Opening during bamboo season allowed us to feature the meaty, fast-growing shoots for the first time. Of course, celebrating seasonality also means missing out on ingredients whose time has passed. Though we weren't able to feature whole Sawagani, or freshwater crabs, on our menu, we harvested them during their season ahead of the pop-up and fermented them into a garum, allowing us to draw the essence of the crabs into our dishes despite the fresh product being out of season.  

Then there are ingredients that we already use at Noma, like roses and black garlic, which have roots in Japan. It was a supreme thrill to use these native ingredients in situ, simultaneously honoring their origins while celebrating new ways of using them. 

It's impossible to mention roses in Japan without mentioning another flower that holds such esteem in this country; the cherry blossom. Sakura season came and went during our time in Kyoto. Our staff were treated to a once-a-year, only-in-Kyoto spectacle of color and beauty for the brief flash of pink and white flowers all throughout the city. We were able to capture the flavor of this special moment in our menu both by serving preserved cherry leaves and by creating a rich, marzipan-like oil from the cherry wood—using a process we apply to black currant wood back home—the flavor of which completely blew our minds.  

The passing of flowers, typically means the advent of fruit. With no shortage of amazing fruit in Japan (read our post about how the Japanese utilize selective pruning to yield small crops of magically delicious fruit), we applied our usual process of slowly drying in fresh fruit to the best of what was in season. Slow-drying the incredible produce here armed us with concentrated fruit flavors and a less-conventional sweetening option for our menu.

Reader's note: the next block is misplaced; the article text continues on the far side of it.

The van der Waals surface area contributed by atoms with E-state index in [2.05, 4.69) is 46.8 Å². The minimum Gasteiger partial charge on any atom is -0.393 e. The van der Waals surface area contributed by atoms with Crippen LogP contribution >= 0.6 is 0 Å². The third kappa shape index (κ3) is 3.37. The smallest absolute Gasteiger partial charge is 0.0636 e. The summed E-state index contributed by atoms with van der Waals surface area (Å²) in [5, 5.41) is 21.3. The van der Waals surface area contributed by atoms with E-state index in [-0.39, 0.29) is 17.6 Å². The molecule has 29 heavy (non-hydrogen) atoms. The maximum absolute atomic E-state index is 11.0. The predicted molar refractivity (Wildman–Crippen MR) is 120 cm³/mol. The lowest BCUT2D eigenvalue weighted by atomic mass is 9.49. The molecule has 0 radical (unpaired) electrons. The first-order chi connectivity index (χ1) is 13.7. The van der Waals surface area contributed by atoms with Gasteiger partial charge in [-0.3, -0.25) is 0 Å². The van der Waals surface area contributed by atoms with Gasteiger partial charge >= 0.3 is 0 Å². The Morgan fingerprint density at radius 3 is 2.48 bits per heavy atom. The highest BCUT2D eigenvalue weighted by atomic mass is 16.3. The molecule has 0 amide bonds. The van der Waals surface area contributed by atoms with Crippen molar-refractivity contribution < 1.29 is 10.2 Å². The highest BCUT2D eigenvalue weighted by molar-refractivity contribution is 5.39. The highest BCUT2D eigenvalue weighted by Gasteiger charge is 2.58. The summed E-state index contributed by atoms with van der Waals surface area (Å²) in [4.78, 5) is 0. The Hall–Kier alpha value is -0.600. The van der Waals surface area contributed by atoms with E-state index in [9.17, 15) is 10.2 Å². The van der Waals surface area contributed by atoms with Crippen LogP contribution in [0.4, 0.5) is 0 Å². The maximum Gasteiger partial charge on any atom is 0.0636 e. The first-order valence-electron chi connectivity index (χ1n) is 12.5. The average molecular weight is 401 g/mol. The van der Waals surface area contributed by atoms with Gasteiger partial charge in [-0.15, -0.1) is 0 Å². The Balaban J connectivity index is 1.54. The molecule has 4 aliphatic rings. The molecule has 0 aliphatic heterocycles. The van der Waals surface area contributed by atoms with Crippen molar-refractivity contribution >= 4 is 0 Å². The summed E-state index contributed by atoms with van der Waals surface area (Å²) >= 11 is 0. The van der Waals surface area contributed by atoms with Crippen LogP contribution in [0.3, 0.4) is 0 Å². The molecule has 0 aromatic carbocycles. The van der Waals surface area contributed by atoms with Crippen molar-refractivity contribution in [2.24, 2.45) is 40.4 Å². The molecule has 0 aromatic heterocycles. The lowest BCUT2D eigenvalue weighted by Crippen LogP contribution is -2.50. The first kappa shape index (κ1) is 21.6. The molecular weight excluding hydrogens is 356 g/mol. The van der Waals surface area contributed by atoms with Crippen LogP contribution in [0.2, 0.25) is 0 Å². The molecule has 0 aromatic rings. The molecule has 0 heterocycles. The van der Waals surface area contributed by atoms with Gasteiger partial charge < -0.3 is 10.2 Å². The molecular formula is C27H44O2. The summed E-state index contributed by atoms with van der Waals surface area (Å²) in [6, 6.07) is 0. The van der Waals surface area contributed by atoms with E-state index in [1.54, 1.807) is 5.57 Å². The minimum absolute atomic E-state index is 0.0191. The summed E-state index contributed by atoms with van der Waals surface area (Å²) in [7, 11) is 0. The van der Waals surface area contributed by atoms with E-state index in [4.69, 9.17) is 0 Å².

When the dehydrators weren’t drying in strawberries, kiwis, and huscup berries, they were slowly reducing and concentrating the umami in our tamari-like reductions. A low and slow mentality applied to flavorful liquids derived from our ferments opens the floodgates on flavor, with rich, thick, sticky drops of umami playing secret MVP all over our menu.

 These flavors and ideas took time to come to fruition, and the test kitchen has since begun to move on to preparing for our homecoming this summer in the middle of the bountiful Scandinavian summertime. The Shinkansen may have an end to its line, but the noma train rolls on—our test kitchen is already hard at work in Copenhagen laying the track for our next voyage. That's the magic of Time and Place; time goes on and places can change. We will of course miss Japan and all its wonderful, delicious, and beautiful ways of life, but we cannot wait to unleash the supernova of creativity that comes with experiencing other cultures and immersing ourselves in another world. Tokyo 2015 changed the game for us, not to mention Australia and Mexico, and Kyoto 2023 is sure to continue that trend. Stay tuned. Stay curious.